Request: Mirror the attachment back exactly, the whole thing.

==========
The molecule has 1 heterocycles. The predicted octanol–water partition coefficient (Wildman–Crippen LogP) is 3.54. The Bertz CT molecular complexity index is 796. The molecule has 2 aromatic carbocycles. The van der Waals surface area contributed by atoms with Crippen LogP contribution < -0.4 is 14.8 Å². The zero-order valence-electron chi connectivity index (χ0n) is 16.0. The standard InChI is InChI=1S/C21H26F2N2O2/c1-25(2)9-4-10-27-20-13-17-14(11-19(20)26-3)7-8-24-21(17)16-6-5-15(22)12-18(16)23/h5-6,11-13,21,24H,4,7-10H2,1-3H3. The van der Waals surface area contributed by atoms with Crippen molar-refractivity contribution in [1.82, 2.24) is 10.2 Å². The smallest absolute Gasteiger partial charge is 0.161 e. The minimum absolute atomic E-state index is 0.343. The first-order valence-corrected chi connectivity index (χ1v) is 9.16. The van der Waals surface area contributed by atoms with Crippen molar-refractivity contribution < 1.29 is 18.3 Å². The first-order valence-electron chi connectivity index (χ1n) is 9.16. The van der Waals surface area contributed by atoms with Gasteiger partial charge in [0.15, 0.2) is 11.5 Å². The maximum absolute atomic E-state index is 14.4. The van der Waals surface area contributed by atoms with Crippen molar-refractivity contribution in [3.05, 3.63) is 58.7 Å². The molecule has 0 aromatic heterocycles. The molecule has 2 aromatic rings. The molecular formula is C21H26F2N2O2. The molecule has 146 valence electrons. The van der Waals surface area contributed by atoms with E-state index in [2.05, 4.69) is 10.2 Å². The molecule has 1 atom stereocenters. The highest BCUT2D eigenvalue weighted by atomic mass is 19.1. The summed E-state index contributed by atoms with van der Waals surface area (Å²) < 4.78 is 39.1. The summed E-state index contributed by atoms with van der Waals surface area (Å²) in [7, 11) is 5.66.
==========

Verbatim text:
The molecule has 1 heterocycles. The predicted octanol–water partition coefficient (Wildman–Crippen LogP) is 3.54. The Bertz CT molecular complexity index is 796. The molecule has 2 aromatic carbocycles. The van der Waals surface area contributed by atoms with Crippen LogP contribution < -0.4 is 14.8 Å². The zero-order valence-electron chi connectivity index (χ0n) is 16.0. The standard InChI is InChI=1S/C21H26F2N2O2/c1-25(2)9-4-10-27-20-13-17-14(11-19(20)26-3)7-8-24-21(17)16-6-5-15(22)12-18(16)23/h5-6,11-13,21,24H,4,7-10H2,1-3H3. The van der Waals surface area contributed by atoms with Crippen molar-refractivity contribution in [1.82, 2.24) is 10.2 Å². The smallest absolute Gasteiger partial charge is 0.161 e. The minimum absolute atomic E-state index is 0.343. The first-order valence-corrected chi connectivity index (χ1v) is 9.16. The van der Waals surface area contributed by atoms with Crippen molar-refractivity contribution < 1.29 is 18.3 Å². The first-order valence-electron chi connectivity index (χ1n) is 9.16. The van der Waals surface area contributed by atoms with Gasteiger partial charge in [0.15, 0.2) is 11.5 Å². The maximum absolute atomic E-state index is 14.4. The van der Waals surface area contributed by atoms with Crippen molar-refractivity contribution in [3.05, 3.63) is 58.7 Å². The molecule has 0 aromatic heterocycles. The molecule has 2 aromatic rings. The molecular formula is C21H26F2N2O2. The molecule has 146 valence electrons. The van der Waals surface area contributed by atoms with E-state index in [2.05, 4.69) is 10.2 Å². The molecule has 1 atom stereocenters. The highest BCUT2D eigenvalue weighted by atomic mass is 19.1. The summed E-state index contributed by atoms with van der Waals surface area (Å²) < 4.78 is 39.1. The summed E-state index contributed by atoms with van der Waals surface area (Å²) in [7, 11) is 5.66.